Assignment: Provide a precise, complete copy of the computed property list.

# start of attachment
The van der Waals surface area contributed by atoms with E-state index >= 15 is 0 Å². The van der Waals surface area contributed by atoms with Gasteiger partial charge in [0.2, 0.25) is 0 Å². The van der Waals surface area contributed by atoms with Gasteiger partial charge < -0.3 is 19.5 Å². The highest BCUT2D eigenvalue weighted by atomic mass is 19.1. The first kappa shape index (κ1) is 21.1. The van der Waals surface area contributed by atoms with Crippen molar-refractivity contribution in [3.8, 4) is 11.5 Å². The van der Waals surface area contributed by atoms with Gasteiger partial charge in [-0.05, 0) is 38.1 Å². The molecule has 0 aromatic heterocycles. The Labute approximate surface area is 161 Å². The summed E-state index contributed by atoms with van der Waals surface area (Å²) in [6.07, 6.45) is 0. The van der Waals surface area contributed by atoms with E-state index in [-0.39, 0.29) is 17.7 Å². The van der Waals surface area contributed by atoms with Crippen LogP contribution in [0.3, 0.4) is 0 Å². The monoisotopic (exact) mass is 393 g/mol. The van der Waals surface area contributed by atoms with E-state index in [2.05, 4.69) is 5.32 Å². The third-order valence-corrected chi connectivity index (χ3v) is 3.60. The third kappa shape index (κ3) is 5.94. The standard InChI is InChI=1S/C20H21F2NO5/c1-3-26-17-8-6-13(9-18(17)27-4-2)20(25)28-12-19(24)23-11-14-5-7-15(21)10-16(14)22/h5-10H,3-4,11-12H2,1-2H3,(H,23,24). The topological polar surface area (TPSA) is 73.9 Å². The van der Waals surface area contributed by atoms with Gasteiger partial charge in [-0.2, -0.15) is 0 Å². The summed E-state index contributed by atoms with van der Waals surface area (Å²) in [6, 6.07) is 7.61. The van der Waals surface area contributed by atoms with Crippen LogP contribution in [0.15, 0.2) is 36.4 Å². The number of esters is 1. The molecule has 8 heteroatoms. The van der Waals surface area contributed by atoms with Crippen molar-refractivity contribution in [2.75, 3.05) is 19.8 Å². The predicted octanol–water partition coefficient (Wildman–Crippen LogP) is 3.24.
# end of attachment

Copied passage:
The van der Waals surface area contributed by atoms with E-state index >= 15 is 0 Å². The van der Waals surface area contributed by atoms with Gasteiger partial charge in [0.2, 0.25) is 0 Å². The van der Waals surface area contributed by atoms with Gasteiger partial charge < -0.3 is 19.5 Å². The highest BCUT2D eigenvalue weighted by atomic mass is 19.1. The first kappa shape index (κ1) is 21.1. The van der Waals surface area contributed by atoms with Crippen molar-refractivity contribution in [3.8, 4) is 11.5 Å². The van der Waals surface area contributed by atoms with Gasteiger partial charge in [-0.05, 0) is 38.1 Å². The molecule has 0 aromatic heterocycles. The Labute approximate surface area is 161 Å². The summed E-state index contributed by atoms with van der Waals surface area (Å²) in [6.07, 6.45) is 0. The van der Waals surface area contributed by atoms with E-state index in [-0.39, 0.29) is 17.7 Å². The van der Waals surface area contributed by atoms with Crippen LogP contribution in [0.3, 0.4) is 0 Å². The monoisotopic (exact) mass is 393 g/mol. The van der Waals surface area contributed by atoms with E-state index in [2.05, 4.69) is 5.32 Å². The third-order valence-corrected chi connectivity index (χ3v) is 3.60. The third kappa shape index (κ3) is 5.94. The standard InChI is InChI=1S/C20H21F2NO5/c1-3-26-17-8-6-13(9-18(17)27-4-2)20(25)28-12-19(24)23-11-14-5-7-15(21)10-16(14)22/h5-10H,3-4,11-12H2,1-2H3,(H,23,24). The topological polar surface area (TPSA) is 73.9 Å². The van der Waals surface area contributed by atoms with Gasteiger partial charge in [-0.2, -0.15) is 0 Å². The summed E-state index contributed by atoms with van der Waals surface area (Å²) in [6, 6.07) is 7.61. The van der Waals surface area contributed by atoms with Crippen LogP contribution in [0.15, 0.2) is 36.4 Å². The number of esters is 1. The molecule has 8 heteroatoms. The van der Waals surface area contributed by atoms with Crippen molar-refractivity contribution in [2.75, 3.05) is 19.8 Å². The predicted octanol–water partition coefficient (Wildman–Crippen LogP) is 3.24.